The first line in the second verse takes aim at the rise of the mindless insipid reality TV shows that have been rammed down people’s throats and are passed off as a meaningful form of entertainment. The ones that are particularly offensive are the music reality shows, as they have had a detrimental effect on the craft of songwriting in general by focusing on vocal acrobatics and ignoring all other elements that contribute to a creative work. Also under fire is the mainstream media’s practice of creating a false reality to be presented to the public based on falsehoods and deliberate misinformation. This song shows an insight, and an absolute respect to its audience, that are not found in modern mainstream music.
The sound of the track itself starts with an air of mystery, the different musical influences of this track are melded together in an attractive array of instruments and sounds. It’s difficult to fully appreciate the genius of such a great work and how this song has very few lyrics but manages to say so much. The vocal performance of this track emphasises and complements the lyrics perfectly while the deep tones of Ivan’s voice add an unmistakable, distinctive dimension to this song. It is possibly one of his best works to date. Even though the lyrics are quite cynical, this track is still a tribute to the resilience of a person’s ability to rise up and overcome dire circumstances in their life.
She Said is about how it is often easier to get perspective on someone else’s life than your own, and how we judge ourselves far more harshly than we would judge others. The piano rhythm in this track has it bouncing along in joyous abandon, it serves as an antidote to the previous tracks on the album. The lead guitar in the intro gives it a definite radio friendly sound, overall the musical elements of the song are cleverly melded together in a harmonic collage that makes it very easy to listen to. As in Ivan’s previous album Dirty Lie it shows a lighter side to Ivan’s songwriting. She Said has classic Australian rock and pop elements, and 70’s and 80’s influences, while clever use of cello in the verses gives a contemporary feel.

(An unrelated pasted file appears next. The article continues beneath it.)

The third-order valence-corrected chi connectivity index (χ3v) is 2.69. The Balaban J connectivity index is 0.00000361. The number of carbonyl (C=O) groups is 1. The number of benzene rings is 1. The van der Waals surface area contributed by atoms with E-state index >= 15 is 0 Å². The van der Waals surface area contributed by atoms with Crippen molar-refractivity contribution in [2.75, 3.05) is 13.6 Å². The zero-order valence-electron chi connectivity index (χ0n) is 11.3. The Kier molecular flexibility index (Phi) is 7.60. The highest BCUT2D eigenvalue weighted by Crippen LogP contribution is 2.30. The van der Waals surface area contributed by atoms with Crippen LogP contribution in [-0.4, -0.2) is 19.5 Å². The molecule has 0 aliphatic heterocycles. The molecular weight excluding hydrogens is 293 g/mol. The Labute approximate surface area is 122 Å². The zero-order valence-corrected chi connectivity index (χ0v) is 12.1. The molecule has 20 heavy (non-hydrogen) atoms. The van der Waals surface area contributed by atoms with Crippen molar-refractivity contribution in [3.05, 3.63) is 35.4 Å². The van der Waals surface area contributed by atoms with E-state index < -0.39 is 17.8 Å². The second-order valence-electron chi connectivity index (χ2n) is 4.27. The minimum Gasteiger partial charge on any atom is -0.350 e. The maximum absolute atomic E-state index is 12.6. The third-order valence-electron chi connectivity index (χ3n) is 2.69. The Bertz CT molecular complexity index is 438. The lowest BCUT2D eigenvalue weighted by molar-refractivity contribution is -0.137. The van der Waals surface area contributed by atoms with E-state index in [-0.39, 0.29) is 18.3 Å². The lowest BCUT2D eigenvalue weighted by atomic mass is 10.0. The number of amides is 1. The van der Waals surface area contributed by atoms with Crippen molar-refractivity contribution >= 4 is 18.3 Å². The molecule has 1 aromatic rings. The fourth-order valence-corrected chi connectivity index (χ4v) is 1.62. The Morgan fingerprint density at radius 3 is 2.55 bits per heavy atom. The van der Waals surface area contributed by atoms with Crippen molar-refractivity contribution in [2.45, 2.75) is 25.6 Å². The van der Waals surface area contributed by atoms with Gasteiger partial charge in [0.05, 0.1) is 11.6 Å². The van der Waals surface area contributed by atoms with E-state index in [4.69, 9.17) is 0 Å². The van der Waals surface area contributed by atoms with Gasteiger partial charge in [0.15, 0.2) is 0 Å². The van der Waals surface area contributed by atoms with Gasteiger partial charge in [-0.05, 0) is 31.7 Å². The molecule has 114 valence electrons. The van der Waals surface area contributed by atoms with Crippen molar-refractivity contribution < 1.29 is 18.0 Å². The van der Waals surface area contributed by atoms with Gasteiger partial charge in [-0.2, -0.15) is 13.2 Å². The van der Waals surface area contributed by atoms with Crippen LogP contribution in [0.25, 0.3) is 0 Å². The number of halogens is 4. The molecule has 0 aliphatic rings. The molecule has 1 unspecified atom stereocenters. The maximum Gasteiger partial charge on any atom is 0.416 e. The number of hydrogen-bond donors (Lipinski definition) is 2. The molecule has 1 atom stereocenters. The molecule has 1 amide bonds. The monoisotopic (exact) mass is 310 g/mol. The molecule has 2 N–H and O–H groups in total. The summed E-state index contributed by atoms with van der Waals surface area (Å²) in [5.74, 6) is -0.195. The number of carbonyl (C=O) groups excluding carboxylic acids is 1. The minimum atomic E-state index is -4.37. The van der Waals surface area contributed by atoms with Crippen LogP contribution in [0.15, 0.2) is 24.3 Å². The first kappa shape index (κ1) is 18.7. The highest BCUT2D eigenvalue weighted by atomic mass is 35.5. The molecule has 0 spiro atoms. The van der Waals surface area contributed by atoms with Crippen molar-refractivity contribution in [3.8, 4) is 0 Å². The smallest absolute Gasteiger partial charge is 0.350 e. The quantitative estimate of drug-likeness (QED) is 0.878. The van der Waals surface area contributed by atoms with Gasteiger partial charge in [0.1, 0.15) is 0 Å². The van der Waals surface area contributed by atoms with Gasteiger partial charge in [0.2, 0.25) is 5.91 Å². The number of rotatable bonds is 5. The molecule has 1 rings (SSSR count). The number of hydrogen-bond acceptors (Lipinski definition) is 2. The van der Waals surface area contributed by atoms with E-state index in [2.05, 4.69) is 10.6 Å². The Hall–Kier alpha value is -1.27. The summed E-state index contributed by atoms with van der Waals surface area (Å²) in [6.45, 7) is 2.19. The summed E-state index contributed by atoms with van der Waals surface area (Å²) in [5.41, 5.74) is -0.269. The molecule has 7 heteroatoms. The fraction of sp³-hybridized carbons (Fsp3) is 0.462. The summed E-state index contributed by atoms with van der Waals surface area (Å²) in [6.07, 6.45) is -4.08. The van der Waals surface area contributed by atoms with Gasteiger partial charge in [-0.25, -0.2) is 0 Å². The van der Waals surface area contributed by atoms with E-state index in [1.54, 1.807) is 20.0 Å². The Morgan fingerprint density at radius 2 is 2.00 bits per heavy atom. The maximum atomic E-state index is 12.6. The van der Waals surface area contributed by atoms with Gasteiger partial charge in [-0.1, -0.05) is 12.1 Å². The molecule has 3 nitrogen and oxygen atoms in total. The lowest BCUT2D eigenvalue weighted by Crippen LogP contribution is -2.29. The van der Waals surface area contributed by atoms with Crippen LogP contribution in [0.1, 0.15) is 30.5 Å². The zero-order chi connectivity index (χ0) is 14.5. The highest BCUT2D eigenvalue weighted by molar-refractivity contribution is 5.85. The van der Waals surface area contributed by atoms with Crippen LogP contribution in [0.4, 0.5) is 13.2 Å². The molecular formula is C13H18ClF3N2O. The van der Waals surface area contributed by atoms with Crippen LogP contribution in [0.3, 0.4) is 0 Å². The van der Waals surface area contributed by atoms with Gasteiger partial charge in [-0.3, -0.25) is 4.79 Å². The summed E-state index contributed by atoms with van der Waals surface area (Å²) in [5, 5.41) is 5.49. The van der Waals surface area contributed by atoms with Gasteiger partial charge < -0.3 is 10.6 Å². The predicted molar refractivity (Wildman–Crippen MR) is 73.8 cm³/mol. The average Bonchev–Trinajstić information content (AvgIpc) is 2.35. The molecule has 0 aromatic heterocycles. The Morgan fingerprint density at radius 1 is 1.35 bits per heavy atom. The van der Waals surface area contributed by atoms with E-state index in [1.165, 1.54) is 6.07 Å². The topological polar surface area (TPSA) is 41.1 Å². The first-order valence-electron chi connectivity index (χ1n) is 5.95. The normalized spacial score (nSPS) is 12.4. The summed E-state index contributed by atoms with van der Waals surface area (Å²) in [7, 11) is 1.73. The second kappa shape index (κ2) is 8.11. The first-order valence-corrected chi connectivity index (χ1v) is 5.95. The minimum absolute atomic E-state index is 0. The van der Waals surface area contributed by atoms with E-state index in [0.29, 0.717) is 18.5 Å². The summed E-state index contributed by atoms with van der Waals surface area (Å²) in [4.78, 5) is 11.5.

Created 4 months, 1 week ago.
Music channel for Melbourne musician Ivan Beecroft, it was created in response to being marginalised by YouTube and Facebook.To be a dissenting voice with well produced original music has fast become the quickest way to get censored or just deliberately buried and sent to the bottom of all the mainstream social media feeds. To have all your social media accounts hacked and sabotaged to deprive you of an audience is the most evil thing that an artist can ever experience. In the last 2years I have had two Independently released songs in the top 50 radio charts, and an album release that Facebook deliberately sabotaged by banning any posts about the album until well after its release. No reasonable explanation was given for doing this, for this to happen to a self funded independent musician such as myself, is a deliberate tactic to financially ruin me and many others to make sure no dissenting voices ever get to to see the light of day. All I can say is that it hasn't worked and there will always be individuals such as I that refuse to be silenced no matter what the cost.